Blue Planet II’s impact has been instrumental in curbing the use of everyday plastics. Waitrose’s 2018-19 Food & Drink Report revealed that 88% of people, who watched Blue Planet II, had changed their plastic use. With people’s perceptions about the products they use, and their environmental impact of, beginning to shift, Alastair hopes that Our Planet can capitalise on this. In doing so, he believes that real change can occur.
“I fundamentally believe that a lot of small asks can make massive change,” he adds. “We feel that our inspiration is to be a real part of the conversation. We hope we can move the dial in understanding about biodiversity, which is fundamentally important to the recovery of our planet, and I don’t think people fully realise that. You can get out of bed in the morning and be pessimistic about that, but I’m optimistic. I think humans are extremely intelligent and clever and determined, and I also believe that individuals have immense power. The real forces on our planet are not governments or big companies, and we need to demand those that supply us with energy, food, and goods to up their environmental standards.”
Part of that change comes in the form of the ‘Voice for the Planet’ initiative. Launched at the World Economic Forum in Davos in February, the scheme calls for a new plan – the New Deal for Nature and People – to be put in place by 2020. A first small step on the road to recovery perhaps, but one that Alastair thinks can appeal to people of different generations.
“We showed seven clips from the series in Davos, we had the Sir David interview with Prince William, and in the room where some of the most powerful people on our planet,” says Alastair. “They were visibly moved by what we showed, and there is no doubt we started a conversation that will continue. We live in a global world, so the things we eat and use, and the clothes we wear, comes from the whole world. We call it ‘Our Planet’ very specifically because it is ours, it’s the only one we’ve got, and we’re responsible for it. I don’t think young people, in any way, don’t agree with that. I think they’re global citizens and they recognise that.”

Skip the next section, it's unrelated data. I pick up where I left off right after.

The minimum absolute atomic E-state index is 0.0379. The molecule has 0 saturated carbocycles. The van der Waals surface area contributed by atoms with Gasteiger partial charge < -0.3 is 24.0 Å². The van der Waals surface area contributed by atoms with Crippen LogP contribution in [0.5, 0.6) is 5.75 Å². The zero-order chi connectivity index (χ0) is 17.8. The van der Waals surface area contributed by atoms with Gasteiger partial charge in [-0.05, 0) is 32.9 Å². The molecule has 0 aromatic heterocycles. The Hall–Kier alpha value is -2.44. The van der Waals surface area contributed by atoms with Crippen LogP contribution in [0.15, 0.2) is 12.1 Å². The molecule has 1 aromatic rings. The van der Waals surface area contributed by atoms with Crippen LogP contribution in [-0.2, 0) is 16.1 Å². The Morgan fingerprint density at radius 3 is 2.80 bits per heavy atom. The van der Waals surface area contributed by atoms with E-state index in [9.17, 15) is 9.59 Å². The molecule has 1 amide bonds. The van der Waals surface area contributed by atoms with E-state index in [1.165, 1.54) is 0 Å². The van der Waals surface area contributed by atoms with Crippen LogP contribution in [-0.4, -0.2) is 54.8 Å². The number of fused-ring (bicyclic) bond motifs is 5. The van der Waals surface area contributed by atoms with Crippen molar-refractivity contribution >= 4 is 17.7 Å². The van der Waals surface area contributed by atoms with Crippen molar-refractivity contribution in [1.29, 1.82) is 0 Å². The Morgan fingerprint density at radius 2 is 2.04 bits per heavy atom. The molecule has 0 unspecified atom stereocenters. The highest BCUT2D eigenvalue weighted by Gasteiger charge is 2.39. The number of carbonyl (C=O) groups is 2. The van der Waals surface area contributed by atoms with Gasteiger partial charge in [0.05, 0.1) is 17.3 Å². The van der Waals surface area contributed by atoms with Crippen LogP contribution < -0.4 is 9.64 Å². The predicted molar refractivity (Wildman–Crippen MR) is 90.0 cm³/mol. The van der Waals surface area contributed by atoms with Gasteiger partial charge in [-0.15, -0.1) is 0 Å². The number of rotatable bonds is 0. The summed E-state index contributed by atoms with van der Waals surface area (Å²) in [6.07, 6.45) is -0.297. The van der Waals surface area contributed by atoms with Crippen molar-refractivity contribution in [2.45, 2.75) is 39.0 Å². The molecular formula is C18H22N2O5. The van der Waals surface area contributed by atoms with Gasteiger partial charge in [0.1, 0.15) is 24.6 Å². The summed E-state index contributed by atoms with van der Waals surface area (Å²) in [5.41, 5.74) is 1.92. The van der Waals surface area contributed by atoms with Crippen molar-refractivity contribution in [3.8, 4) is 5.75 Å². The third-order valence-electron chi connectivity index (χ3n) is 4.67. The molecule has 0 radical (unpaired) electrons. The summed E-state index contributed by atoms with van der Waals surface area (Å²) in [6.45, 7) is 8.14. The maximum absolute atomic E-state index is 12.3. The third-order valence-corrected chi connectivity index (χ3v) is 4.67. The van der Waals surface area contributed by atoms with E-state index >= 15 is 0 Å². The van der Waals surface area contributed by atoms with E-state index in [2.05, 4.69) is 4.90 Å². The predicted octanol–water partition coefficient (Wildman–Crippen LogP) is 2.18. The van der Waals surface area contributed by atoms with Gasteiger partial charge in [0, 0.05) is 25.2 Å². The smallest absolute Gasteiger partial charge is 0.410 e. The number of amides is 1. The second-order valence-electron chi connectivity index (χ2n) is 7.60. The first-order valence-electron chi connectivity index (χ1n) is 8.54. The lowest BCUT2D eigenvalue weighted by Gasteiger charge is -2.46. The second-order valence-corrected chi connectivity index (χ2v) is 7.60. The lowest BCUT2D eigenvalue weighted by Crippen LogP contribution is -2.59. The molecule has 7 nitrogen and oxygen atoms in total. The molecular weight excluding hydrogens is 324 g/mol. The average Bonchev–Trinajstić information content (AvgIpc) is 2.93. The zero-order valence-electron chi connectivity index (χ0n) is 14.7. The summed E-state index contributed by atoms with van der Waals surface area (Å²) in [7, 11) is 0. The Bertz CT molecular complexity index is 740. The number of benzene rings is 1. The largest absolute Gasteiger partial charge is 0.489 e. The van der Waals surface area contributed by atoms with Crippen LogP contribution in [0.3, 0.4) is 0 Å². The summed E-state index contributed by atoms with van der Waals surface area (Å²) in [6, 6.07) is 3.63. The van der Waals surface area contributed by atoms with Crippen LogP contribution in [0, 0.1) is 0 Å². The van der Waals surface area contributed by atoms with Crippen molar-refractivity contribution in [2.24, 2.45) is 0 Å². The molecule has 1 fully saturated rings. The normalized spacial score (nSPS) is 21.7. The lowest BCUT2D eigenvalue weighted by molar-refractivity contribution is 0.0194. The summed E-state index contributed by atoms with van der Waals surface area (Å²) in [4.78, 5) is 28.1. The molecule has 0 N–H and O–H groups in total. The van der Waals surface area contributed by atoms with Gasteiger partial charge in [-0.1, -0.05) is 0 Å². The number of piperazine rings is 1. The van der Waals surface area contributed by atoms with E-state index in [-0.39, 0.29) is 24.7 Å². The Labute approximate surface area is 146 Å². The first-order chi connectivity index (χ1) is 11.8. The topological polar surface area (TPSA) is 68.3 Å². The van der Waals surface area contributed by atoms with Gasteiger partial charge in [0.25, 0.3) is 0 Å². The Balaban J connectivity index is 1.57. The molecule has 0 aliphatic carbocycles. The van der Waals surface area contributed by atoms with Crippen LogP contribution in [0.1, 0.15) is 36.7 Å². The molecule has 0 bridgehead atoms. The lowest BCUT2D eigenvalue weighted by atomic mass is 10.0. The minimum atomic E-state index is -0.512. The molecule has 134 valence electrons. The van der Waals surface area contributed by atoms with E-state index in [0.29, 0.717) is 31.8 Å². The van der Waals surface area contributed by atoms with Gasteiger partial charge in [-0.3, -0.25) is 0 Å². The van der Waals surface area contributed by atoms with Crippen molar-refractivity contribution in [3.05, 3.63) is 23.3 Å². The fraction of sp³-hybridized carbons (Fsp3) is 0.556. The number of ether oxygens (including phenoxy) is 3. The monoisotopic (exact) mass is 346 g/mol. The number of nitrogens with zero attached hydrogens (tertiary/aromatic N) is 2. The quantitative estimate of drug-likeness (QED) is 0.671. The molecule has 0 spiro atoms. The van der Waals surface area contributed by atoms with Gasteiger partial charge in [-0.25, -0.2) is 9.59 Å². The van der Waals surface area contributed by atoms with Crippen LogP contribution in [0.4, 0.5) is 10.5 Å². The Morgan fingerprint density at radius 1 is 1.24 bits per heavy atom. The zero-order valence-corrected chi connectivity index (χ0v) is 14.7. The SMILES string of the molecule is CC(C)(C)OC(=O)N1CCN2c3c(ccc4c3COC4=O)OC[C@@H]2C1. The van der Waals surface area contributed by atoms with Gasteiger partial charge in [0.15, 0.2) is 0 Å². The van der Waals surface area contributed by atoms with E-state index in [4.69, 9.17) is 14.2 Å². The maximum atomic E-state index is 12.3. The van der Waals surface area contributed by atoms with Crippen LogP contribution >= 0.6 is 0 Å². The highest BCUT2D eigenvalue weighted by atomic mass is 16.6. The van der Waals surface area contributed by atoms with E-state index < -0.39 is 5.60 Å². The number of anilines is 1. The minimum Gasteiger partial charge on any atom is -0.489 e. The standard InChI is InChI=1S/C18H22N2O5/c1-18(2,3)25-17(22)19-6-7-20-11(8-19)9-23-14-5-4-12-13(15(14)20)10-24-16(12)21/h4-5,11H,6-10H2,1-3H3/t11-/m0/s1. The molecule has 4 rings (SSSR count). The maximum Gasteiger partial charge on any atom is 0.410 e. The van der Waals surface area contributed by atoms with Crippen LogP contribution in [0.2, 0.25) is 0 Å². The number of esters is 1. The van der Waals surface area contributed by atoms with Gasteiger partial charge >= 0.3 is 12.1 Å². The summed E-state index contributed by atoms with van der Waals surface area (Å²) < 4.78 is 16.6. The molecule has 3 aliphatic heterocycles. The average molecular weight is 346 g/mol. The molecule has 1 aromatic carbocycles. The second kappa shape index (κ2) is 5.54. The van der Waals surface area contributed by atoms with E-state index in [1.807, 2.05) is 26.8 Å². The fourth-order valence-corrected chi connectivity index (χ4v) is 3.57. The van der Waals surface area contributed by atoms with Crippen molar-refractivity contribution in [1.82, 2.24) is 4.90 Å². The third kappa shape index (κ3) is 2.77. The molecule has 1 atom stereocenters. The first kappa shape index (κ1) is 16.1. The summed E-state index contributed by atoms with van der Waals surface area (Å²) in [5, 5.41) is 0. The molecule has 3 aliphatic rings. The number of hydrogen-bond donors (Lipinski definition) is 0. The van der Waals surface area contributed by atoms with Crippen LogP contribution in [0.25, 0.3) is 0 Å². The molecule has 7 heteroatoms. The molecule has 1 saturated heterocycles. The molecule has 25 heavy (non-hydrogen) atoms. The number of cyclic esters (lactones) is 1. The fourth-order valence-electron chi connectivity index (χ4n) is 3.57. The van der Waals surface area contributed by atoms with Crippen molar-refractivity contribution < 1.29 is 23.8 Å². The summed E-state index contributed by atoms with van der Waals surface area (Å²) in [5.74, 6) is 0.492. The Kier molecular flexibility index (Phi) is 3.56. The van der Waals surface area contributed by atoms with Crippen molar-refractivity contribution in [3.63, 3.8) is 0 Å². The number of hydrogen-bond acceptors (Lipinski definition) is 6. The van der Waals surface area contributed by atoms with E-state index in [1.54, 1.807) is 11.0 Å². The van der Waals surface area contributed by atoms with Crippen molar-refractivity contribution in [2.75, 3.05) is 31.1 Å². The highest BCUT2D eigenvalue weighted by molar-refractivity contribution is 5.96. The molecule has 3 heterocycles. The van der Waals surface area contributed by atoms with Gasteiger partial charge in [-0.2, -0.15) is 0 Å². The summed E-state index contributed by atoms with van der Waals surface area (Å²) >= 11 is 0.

Our Planet wants to prompt a global call to action. Its overriding message seeks to change minds and hearts and, even ahead of its release, people are making their voices heard. The worldwide climate change student strike, which took place on March 15, is proof that people, especially those of school and university age, are waking up to the perils that planet Earth faces.
Typically modest, Alastair admits that one TV series won’t change everything overnight. He remains hopeful, however, that Our Planet can ignite a spark globally.
“I made Blue Planet and I saw what the series did around the world,” he concludes. “Billions of people saw those shows – and I know 500 million people watched the original Planet Earth – so I’m optimistic about our ability to communicate. We know that global communication means that people can’t get away with things without others knowing about it. I think you can empower movement through lots of people together making critical movements. I don’t think governments can hide anymore when there’s big, political will among masses of people and global communication allows you to whip that up in a way that you couldn’t have done even 10 years ago.”